Leaven in Scripture
What is yeast? We know that bakers use it to make the dough 'rise'; without it, our bread would be like flat, hard cakes. In the days when people made their own bread, they would go to a brewer and get a jug of brewer's yeast. It was fluid and yellow. Nowadays, yeast is made commercially on a large scale. The yeast you buy at your market, the yellow lumps done up in paper, has been compressed for convenient handling.
Commercial yeast is a by-product of the whisky distillers. If you are a yeast producer your by-product will be methylated spirits.
Yeast is a plant, according to the biologists, and is capable of reproducing itself. A piece of yeast consists of minute cells, with walls composed of cellulose, and an interior of living matter called protoplasm. You can feed it with a solution of sugar to make it grow, or it can be 'killed' by 'starvation' or heat. The ancients did not use yeast as we know it today; they prepared a leaven or 'barm' (which has the same action) from ground millet kneaded with 'must' out of wine-tubs. Wheat bran was also used, kneaded with a three-days-old must, dried in the sun, then made into little cakes. When required for making bread, the cakes were soaked in water, then boiled with the finest flour, after which the whole was mixed in with the meal. Another old method for making barm was to prepare cakes of barley meal and water; these were baked on a hot hearth, or else in an earthen dish upon hot ashes and left until they turned reddish-brown. Afterwards, the cakes were kept shut up in a vessel until they turned quite sour. When wanted for leaven, they were first steeped in water. Eight ounces of this was enough to make a quantity of bread of about 14 lb. or 6.3kg to rise.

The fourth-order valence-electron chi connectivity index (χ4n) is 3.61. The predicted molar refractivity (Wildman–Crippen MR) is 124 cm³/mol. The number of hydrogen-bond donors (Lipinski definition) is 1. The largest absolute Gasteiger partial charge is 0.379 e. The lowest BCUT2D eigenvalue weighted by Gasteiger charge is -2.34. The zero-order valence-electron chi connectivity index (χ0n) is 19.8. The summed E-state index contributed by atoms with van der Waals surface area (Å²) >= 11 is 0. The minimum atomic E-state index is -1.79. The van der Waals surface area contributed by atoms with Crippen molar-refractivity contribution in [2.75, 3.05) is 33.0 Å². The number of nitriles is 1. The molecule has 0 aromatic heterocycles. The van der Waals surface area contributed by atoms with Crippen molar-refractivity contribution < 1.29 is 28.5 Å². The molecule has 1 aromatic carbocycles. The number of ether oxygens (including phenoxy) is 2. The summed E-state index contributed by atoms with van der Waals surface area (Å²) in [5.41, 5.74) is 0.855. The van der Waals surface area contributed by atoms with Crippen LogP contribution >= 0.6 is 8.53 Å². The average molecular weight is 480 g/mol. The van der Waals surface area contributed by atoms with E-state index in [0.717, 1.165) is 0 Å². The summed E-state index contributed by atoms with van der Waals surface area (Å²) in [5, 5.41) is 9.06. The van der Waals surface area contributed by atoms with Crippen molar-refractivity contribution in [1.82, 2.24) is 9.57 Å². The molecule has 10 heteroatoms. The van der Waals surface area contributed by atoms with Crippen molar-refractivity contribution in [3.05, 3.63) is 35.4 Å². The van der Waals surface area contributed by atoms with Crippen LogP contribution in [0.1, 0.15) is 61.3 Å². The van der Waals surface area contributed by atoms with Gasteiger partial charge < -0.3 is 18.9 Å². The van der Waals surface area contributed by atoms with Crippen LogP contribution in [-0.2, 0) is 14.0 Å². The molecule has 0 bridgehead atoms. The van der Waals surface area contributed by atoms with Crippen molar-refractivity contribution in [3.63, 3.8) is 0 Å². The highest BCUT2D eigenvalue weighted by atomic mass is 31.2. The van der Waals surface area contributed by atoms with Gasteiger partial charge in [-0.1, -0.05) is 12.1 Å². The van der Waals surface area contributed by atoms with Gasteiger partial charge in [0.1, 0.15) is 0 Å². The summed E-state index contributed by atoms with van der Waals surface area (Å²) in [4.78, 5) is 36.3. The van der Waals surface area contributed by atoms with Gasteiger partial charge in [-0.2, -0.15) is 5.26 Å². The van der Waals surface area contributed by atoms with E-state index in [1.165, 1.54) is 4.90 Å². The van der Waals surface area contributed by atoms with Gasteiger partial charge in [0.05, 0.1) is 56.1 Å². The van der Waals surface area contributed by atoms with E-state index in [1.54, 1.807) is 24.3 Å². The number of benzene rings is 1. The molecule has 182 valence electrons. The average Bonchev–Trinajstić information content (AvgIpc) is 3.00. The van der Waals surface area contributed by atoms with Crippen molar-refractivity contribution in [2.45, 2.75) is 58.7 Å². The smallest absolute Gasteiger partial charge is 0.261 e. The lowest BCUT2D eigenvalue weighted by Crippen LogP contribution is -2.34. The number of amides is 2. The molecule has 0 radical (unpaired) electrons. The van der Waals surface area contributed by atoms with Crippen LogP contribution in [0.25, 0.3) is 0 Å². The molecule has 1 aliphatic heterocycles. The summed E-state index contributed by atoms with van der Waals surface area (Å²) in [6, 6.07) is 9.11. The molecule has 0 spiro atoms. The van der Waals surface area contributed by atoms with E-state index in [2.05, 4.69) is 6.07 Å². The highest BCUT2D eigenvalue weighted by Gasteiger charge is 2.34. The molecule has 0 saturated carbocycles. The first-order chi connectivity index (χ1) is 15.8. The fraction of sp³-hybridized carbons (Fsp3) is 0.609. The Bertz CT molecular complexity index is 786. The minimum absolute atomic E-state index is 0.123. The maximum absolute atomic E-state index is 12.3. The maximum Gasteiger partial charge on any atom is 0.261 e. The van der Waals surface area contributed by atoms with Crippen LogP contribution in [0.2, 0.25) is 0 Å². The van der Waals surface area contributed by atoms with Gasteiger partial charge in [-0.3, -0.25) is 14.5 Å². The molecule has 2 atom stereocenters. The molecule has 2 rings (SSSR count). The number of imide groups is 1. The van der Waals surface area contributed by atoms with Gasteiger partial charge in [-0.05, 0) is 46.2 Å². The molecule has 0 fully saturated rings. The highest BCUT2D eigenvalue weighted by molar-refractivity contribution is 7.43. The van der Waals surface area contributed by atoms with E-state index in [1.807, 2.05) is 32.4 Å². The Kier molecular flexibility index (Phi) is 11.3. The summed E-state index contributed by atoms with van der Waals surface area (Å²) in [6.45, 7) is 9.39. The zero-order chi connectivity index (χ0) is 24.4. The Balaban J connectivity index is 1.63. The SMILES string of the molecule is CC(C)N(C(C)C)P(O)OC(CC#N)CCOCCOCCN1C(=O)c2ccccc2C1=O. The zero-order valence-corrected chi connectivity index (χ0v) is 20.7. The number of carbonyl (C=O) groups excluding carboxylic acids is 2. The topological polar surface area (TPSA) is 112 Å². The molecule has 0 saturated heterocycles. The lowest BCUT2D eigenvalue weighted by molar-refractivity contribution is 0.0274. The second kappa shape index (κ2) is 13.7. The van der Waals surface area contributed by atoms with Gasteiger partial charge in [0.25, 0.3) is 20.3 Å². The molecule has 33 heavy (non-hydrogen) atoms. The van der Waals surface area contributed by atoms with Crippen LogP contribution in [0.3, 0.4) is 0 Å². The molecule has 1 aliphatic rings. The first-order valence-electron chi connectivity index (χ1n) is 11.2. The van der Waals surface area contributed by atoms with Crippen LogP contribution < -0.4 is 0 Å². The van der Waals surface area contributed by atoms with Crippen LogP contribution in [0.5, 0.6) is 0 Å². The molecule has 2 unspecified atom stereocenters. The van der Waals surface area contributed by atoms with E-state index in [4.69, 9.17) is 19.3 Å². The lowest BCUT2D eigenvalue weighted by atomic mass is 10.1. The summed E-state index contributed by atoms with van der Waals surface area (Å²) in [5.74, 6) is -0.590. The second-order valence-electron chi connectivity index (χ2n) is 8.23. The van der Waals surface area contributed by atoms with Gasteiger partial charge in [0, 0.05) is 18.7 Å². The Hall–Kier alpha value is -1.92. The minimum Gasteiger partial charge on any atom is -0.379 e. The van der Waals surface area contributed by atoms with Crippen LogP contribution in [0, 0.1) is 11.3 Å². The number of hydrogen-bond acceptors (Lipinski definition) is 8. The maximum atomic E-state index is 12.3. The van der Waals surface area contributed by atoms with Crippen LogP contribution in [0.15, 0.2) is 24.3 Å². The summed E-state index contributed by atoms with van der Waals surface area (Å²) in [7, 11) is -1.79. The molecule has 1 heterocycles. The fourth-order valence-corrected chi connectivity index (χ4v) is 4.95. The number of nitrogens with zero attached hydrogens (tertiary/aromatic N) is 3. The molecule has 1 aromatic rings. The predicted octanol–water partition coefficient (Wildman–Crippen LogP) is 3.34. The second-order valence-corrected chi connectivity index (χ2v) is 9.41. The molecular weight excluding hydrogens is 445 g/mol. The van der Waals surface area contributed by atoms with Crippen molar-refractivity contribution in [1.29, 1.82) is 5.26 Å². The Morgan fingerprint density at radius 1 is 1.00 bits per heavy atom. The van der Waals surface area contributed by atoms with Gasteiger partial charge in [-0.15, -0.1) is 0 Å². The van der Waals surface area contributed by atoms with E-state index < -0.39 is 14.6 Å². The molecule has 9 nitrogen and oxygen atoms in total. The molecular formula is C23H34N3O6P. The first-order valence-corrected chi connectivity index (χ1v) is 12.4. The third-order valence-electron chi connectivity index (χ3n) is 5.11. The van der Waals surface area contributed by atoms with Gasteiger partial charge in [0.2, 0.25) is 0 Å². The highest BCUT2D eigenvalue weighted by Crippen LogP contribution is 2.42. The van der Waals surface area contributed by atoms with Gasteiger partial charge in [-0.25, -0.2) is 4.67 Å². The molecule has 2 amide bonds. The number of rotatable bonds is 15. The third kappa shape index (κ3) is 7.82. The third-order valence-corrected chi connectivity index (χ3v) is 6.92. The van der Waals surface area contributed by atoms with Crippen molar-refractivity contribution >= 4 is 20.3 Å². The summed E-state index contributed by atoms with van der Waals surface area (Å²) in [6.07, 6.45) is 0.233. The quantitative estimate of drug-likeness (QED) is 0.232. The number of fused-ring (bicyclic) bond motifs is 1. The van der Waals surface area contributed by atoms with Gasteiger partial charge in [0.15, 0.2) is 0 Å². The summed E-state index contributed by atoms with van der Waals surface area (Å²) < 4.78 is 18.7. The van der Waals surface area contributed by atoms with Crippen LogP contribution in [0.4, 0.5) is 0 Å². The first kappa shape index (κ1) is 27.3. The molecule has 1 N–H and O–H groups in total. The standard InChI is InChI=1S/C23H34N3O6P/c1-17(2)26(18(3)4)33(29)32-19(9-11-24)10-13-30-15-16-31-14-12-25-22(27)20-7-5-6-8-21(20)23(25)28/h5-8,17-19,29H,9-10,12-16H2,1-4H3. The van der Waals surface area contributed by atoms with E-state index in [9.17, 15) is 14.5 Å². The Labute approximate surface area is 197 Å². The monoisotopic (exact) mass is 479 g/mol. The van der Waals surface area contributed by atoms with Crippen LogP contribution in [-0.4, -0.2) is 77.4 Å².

The primary function of yeast is to supply carbon dioxide gas which inflates the dough during proof and the early stages of baking (oven spring).
To sum up, then, the dough is aerated by the action of the yeast.
Ancient preparation for baking.
The leaven or ‘barm’ was prepared freshly, and applied to the mixture of water and flour, which was then left to rise, which with the ‘barm’ preparation could be many hours prior to baking, which means that unleavened bread is prepared and baked quickly, but leavened (which is often left overnight) even today is a relatively slow process, and even slower in ancient times.